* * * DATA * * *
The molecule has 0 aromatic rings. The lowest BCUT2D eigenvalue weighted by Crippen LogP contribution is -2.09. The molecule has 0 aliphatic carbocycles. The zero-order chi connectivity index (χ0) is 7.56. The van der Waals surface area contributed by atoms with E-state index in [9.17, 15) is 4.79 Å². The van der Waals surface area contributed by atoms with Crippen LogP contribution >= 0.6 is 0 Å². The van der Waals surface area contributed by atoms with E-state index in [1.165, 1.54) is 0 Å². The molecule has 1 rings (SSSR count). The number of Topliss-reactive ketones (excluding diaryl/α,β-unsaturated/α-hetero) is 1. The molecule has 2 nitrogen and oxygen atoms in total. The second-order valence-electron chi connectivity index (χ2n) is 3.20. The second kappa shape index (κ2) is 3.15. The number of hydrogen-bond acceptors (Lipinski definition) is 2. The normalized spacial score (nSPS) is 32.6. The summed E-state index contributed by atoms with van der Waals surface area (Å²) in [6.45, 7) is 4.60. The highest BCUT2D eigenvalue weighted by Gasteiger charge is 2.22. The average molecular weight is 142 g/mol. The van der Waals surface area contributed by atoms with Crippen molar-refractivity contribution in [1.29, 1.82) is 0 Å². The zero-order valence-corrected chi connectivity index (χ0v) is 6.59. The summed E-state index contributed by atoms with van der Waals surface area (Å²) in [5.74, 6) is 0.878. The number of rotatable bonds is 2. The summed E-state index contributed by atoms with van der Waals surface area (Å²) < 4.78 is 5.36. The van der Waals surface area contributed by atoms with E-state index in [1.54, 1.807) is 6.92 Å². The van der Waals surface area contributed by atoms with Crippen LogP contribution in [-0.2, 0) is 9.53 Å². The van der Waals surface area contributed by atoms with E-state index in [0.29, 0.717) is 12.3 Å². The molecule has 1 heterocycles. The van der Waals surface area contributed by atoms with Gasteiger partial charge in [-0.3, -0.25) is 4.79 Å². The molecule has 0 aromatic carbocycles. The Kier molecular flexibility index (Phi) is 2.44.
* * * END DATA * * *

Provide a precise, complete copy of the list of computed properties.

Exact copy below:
The molecule has 0 aromatic rings. The lowest BCUT2D eigenvalue weighted by Crippen LogP contribution is -2.09. The molecule has 0 aliphatic carbocycles. The zero-order chi connectivity index (χ0) is 7.56. The van der Waals surface area contributed by atoms with E-state index in [9.17, 15) is 4.79 Å². The van der Waals surface area contributed by atoms with Crippen LogP contribution >= 0.6 is 0 Å². The van der Waals surface area contributed by atoms with E-state index in [1.165, 1.54) is 0 Å². The molecule has 1 rings (SSSR count). The number of Topliss-reactive ketones (excluding diaryl/α,β-unsaturated/α-hetero) is 1. The molecule has 2 nitrogen and oxygen atoms in total. The second-order valence-electron chi connectivity index (χ2n) is 3.20. The second kappa shape index (κ2) is 3.15. The number of hydrogen-bond acceptors (Lipinski definition) is 2. The normalized spacial score (nSPS) is 32.6. The summed E-state index contributed by atoms with van der Waals surface area (Å²) in [6.45, 7) is 4.60. The highest BCUT2D eigenvalue weighted by Gasteiger charge is 2.22. The average molecular weight is 142 g/mol. The van der Waals surface area contributed by atoms with Crippen molar-refractivity contribution in [1.29, 1.82) is 0 Å². The zero-order valence-corrected chi connectivity index (χ0v) is 6.59. The summed E-state index contributed by atoms with van der Waals surface area (Å²) in [5.74, 6) is 0.878. The number of rotatable bonds is 2. The summed E-state index contributed by atoms with van der Waals surface area (Å²) < 4.78 is 5.36. The van der Waals surface area contributed by atoms with E-state index in [1.54, 1.807) is 6.92 Å². The van der Waals surface area contributed by atoms with Crippen LogP contribution in [-0.2, 0) is 9.53 Å². The van der Waals surface area contributed by atoms with E-state index in [0.29, 0.717) is 12.3 Å². The molecule has 1 heterocycles. The van der Waals surface area contributed by atoms with Gasteiger partial charge in [-0.3, -0.25) is 4.79 Å². The molecule has 0 aromatic carbocycles. The Kier molecular flexibility index (Phi) is 2.44.